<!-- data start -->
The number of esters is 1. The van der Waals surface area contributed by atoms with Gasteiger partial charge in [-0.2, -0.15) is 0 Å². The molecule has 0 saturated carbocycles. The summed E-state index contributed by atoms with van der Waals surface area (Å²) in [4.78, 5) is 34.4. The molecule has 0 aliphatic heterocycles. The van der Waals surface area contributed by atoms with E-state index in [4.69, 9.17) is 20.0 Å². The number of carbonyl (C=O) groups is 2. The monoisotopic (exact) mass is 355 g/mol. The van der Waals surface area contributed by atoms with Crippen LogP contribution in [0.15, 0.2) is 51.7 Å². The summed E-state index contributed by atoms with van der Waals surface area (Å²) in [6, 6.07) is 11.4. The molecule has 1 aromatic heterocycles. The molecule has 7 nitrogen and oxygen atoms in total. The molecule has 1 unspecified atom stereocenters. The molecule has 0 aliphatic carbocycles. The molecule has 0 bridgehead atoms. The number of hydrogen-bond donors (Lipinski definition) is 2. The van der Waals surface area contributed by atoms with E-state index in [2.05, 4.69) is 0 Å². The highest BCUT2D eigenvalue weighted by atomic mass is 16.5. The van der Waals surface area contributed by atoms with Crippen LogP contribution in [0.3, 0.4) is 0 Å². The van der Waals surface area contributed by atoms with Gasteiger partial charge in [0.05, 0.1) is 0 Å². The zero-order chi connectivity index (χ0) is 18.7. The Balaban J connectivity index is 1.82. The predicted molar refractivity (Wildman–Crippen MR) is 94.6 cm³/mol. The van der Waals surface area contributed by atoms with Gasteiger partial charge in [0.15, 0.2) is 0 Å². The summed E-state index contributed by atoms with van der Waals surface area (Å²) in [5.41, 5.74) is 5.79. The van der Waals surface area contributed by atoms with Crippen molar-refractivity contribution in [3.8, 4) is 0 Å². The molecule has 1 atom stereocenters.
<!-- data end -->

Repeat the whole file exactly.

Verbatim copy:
The number of esters is 1. The van der Waals surface area contributed by atoms with Gasteiger partial charge in [-0.2, -0.15) is 0 Å². The molecule has 0 saturated carbocycles. The summed E-state index contributed by atoms with van der Waals surface area (Å²) in [4.78, 5) is 34.4. The molecule has 0 aliphatic heterocycles. The van der Waals surface area contributed by atoms with E-state index in [4.69, 9.17) is 20.0 Å². The number of carbonyl (C=O) groups is 2. The monoisotopic (exact) mass is 355 g/mol. The van der Waals surface area contributed by atoms with Crippen LogP contribution in [0.15, 0.2) is 51.7 Å². The summed E-state index contributed by atoms with van der Waals surface area (Å²) in [6, 6.07) is 11.4. The molecule has 1 aromatic heterocycles. The molecule has 7 nitrogen and oxygen atoms in total. The molecule has 1 unspecified atom stereocenters. The molecule has 0 aliphatic carbocycles. The molecule has 0 bridgehead atoms. The number of hydrogen-bond donors (Lipinski definition) is 2. The van der Waals surface area contributed by atoms with E-state index in [2.05, 4.69) is 0 Å². The highest BCUT2D eigenvalue weighted by atomic mass is 16.5. The van der Waals surface area contributed by atoms with Crippen LogP contribution in [0.3, 0.4) is 0 Å². The van der Waals surface area contributed by atoms with Gasteiger partial charge in [0.05, 0.1) is 0 Å². The zero-order chi connectivity index (χ0) is 18.7. The Balaban J connectivity index is 1.82. The predicted molar refractivity (Wildman–Crippen MR) is 94.6 cm³/mol. The van der Waals surface area contributed by atoms with Gasteiger partial charge in [0.15, 0.2) is 0 Å². The summed E-state index contributed by atoms with van der Waals surface area (Å²) in [5.41, 5.74) is 5.79. The van der Waals surface area contributed by atoms with Crippen molar-refractivity contribution in [3.8, 4) is 0 Å². The molecule has 1 atom stereocenters.